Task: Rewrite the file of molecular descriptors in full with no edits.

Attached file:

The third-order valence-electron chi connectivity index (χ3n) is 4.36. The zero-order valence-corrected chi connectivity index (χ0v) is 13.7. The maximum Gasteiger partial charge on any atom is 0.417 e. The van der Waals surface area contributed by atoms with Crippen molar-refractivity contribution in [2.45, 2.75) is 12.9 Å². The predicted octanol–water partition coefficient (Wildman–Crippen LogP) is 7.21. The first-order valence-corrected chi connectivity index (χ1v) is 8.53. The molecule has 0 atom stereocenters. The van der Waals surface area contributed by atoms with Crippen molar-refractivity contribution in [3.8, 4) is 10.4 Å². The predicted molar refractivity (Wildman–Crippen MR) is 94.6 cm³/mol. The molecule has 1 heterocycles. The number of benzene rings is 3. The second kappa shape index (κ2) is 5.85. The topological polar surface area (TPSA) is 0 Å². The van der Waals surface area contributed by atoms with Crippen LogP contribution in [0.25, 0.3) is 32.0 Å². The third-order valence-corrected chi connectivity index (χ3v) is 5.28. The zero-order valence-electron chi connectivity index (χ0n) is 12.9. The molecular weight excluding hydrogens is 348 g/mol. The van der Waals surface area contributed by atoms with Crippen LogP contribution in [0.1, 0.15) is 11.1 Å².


The third-order valence-electron chi connectivity index (χ3n) is 4.36. The zero-order valence-corrected chi connectivity index (χ0v) is 13.7. The maximum Gasteiger partial charge on any atom is 0.417 e. The van der Waals surface area contributed by atoms with Crippen molar-refractivity contribution in [2.45, 2.75) is 12.9 Å². The predicted octanol–water partition coefficient (Wildman–Crippen LogP) is 7.21. The first-order valence-corrected chi connectivity index (χ1v) is 8.53. The molecule has 0 atom stereocenters. The van der Waals surface area contributed by atoms with Crippen molar-refractivity contribution in [3.8, 4) is 10.4 Å². The predicted molar refractivity (Wildman–Crippen MR) is 94.6 cm³/mol. The molecule has 1 heterocycles. The number of benzene rings is 3. The second kappa shape index (κ2) is 5.85. The topological polar surface area (TPSA) is 0 Å². The van der Waals surface area contributed by atoms with Crippen LogP contribution in [0.25, 0.3) is 32.0 Å². The third-order valence-corrected chi connectivity index (χ3v) is 5.28. The zero-order valence-electron chi connectivity index (χ0n) is 12.9. The molecular weight excluding hydrogens is 348 g/mol. The van der Waals surface area contributed by atoms with Crippen LogP contribution in [0.1, 0.15) is 11.1 Å².